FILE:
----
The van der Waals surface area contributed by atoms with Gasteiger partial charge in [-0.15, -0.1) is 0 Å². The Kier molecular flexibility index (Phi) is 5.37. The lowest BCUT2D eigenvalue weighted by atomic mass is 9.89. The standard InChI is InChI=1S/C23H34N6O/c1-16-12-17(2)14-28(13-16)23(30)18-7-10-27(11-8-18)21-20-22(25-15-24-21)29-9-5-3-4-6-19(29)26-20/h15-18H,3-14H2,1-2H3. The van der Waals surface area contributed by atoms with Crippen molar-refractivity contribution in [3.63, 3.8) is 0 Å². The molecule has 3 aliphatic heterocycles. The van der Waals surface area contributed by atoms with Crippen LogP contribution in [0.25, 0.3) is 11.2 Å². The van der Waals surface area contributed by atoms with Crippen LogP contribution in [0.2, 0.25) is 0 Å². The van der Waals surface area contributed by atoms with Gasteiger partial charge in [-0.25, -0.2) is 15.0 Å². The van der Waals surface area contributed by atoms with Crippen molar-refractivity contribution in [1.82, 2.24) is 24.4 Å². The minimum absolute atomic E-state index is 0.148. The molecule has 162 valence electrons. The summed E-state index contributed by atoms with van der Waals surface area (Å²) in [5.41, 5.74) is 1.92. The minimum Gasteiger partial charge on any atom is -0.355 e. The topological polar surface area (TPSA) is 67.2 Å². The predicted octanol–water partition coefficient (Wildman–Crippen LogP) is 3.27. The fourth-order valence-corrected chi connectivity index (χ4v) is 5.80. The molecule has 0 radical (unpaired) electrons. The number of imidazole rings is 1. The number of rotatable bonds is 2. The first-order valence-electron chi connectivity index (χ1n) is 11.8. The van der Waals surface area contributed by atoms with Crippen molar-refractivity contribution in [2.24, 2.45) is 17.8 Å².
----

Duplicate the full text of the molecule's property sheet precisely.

The van der Waals surface area contributed by atoms with Gasteiger partial charge in [-0.15, -0.1) is 0 Å². The Kier molecular flexibility index (Phi) is 5.37. The lowest BCUT2D eigenvalue weighted by atomic mass is 9.89. The standard InChI is InChI=1S/C23H34N6O/c1-16-12-17(2)14-28(13-16)23(30)18-7-10-27(11-8-18)21-20-22(25-15-24-21)29-9-5-3-4-6-19(29)26-20/h15-18H,3-14H2,1-2H3. The van der Waals surface area contributed by atoms with Crippen molar-refractivity contribution in [3.63, 3.8) is 0 Å². The molecule has 3 aliphatic heterocycles. The van der Waals surface area contributed by atoms with Crippen LogP contribution in [0.25, 0.3) is 11.2 Å². The van der Waals surface area contributed by atoms with Crippen LogP contribution in [0.2, 0.25) is 0 Å². The van der Waals surface area contributed by atoms with Gasteiger partial charge in [-0.25, -0.2) is 15.0 Å². The van der Waals surface area contributed by atoms with Crippen molar-refractivity contribution in [1.82, 2.24) is 24.4 Å². The minimum absolute atomic E-state index is 0.148. The molecule has 162 valence electrons. The summed E-state index contributed by atoms with van der Waals surface area (Å²) in [5.41, 5.74) is 1.92. The minimum Gasteiger partial charge on any atom is -0.355 e. The topological polar surface area (TPSA) is 67.2 Å². The predicted octanol–water partition coefficient (Wildman–Crippen LogP) is 3.27. The fourth-order valence-corrected chi connectivity index (χ4v) is 5.80. The molecule has 0 radical (unpaired) electrons. The number of imidazole rings is 1. The number of rotatable bonds is 2. The first-order valence-electron chi connectivity index (χ1n) is 11.8. The van der Waals surface area contributed by atoms with Crippen molar-refractivity contribution in [2.24, 2.45) is 17.8 Å².